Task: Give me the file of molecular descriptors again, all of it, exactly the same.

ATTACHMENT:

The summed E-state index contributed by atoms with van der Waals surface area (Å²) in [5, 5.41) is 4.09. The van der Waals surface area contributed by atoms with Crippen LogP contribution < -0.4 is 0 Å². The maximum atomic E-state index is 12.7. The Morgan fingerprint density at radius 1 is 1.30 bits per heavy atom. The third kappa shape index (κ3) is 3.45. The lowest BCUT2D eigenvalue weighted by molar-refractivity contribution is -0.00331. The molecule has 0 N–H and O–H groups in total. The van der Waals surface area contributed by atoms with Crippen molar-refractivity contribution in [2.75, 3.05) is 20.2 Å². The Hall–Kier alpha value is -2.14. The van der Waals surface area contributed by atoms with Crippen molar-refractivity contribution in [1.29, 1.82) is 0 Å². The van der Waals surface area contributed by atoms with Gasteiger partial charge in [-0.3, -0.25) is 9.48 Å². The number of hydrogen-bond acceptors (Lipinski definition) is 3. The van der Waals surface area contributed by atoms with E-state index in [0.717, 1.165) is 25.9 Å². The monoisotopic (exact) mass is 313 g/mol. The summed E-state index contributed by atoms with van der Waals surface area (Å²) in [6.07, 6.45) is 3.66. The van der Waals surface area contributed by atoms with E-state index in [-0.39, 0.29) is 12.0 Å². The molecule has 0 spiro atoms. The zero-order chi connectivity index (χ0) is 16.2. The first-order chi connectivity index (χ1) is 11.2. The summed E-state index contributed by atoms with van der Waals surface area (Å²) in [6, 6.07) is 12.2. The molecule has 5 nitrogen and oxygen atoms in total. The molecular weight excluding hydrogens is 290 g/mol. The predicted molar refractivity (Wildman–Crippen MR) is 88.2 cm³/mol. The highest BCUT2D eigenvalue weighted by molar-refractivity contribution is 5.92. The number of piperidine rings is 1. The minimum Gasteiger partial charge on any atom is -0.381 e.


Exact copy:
The summed E-state index contributed by atoms with van der Waals surface area (Å²) in [5, 5.41) is 4.09. The van der Waals surface area contributed by atoms with Crippen LogP contribution < -0.4 is 0 Å². The maximum atomic E-state index is 12.7. The Morgan fingerprint density at radius 1 is 1.30 bits per heavy atom. The third kappa shape index (κ3) is 3.45. The lowest BCUT2D eigenvalue weighted by molar-refractivity contribution is -0.00331. The molecule has 0 N–H and O–H groups in total. The van der Waals surface area contributed by atoms with Crippen molar-refractivity contribution in [2.75, 3.05) is 20.2 Å². The Hall–Kier alpha value is -2.14. The van der Waals surface area contributed by atoms with Crippen molar-refractivity contribution in [1.29, 1.82) is 0 Å². The van der Waals surface area contributed by atoms with Gasteiger partial charge in [-0.3, -0.25) is 9.48 Å². The number of hydrogen-bond acceptors (Lipinski definition) is 3. The van der Waals surface area contributed by atoms with E-state index in [0.717, 1.165) is 25.9 Å². The monoisotopic (exact) mass is 313 g/mol. The summed E-state index contributed by atoms with van der Waals surface area (Å²) in [6.07, 6.45) is 3.66. The van der Waals surface area contributed by atoms with E-state index in [-0.39, 0.29) is 12.0 Å². The molecule has 0 spiro atoms. The zero-order chi connectivity index (χ0) is 16.2. The first-order chi connectivity index (χ1) is 11.2. The summed E-state index contributed by atoms with van der Waals surface area (Å²) in [6, 6.07) is 12.2. The molecule has 5 nitrogen and oxygen atoms in total. The molecular weight excluding hydrogens is 290 g/mol. The predicted molar refractivity (Wildman–Crippen MR) is 88.2 cm³/mol. The highest BCUT2D eigenvalue weighted by molar-refractivity contribution is 5.92. The number of piperidine rings is 1. The minimum Gasteiger partial charge on any atom is -0.381 e.